There’s no question that Guillermo del Toro‘s Pan’s Labyrinth (Picturehouse, 12.29) is his best work to date — a finely woven, emotionally haunting fairy tale of the first order. It’s one of del Toro’s semi-realistic films in the tradtion of Chronos and The Devil’s Backbone, but a very dark one also. I meant to write a longish piece after seeing it in Cannes last May but I didn’t. Now I’m figuring the right time will be a week or two before it opens in late December.
The reason why I delayed on writing a Pan’s review last May finally hit me yester- day during an interview with Children of Men director Alfonso Cuaron. It’s because the ending of del Toro’s film embraces a notion that death is a doorway to a kind of deliverance — to a wondrous realm in which the deceased is reunited with loved ones and finds ultimate peace. I used to be certain of the cosmic continuity of life (i.e., the constancy of the spirit, death being merely a transition point, etc.) but now I’m not so sure. And that’s why I had trouble with the finale. And why, I suspect, audiences will have trouble with it also.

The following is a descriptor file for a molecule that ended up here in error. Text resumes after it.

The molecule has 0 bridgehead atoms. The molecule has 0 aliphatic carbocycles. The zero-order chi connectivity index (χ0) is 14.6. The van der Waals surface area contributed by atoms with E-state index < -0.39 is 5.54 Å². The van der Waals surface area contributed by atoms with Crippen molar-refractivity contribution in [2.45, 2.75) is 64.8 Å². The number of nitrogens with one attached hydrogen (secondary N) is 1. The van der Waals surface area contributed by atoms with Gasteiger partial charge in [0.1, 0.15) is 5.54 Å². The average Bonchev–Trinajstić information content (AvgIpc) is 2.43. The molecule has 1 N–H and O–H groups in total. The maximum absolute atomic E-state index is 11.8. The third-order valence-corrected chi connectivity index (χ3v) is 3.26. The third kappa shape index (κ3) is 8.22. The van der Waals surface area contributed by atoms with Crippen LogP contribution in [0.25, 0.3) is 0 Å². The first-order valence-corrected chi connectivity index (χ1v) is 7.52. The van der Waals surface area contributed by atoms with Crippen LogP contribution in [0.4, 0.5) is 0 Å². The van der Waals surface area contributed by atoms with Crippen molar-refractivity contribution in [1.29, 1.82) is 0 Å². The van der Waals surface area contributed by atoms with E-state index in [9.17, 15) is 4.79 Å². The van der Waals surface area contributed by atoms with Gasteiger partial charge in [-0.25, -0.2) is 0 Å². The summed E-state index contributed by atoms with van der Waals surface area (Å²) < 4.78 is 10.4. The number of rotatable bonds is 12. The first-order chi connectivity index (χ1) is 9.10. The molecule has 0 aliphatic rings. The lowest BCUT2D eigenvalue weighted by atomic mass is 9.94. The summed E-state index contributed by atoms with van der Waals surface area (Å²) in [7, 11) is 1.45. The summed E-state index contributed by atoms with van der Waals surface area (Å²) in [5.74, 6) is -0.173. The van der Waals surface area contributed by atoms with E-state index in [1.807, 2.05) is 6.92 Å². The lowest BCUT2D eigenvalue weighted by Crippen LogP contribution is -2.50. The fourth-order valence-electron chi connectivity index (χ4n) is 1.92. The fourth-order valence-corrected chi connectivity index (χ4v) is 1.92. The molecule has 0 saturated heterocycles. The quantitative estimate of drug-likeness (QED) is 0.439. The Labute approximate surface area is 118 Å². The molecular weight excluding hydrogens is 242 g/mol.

It doesn’t undermine the exquisite balance and beauty of the whole — Pan’s Laby- rinth is thought to be one of the year’s best for some very good reasons — but it leaves you with a troubling “hmmm” as you’re leaving the theatre. In all honesty, if I were del Toro I would have ended it another way. I recognize that the ending is a subjective one (it’s happening in the head of Ivana Baquero‘s adolescent lead character), but it still bothers me.
Here, in any event, is a tour of del Toro’s idea-and-sketch book that appeared in Friday’s (11.17) Guardian.
Guillermo and I did a late-night interview toward the end of the Cannes Film Festi- val (on 5.25.06) at the Martinez Hotel, at which time he let me shoot his note-and- sketch journal, from which he wrote the screenplay and used to draw the first images from the film. Here are the shots again — image #1, image #2 and image #3.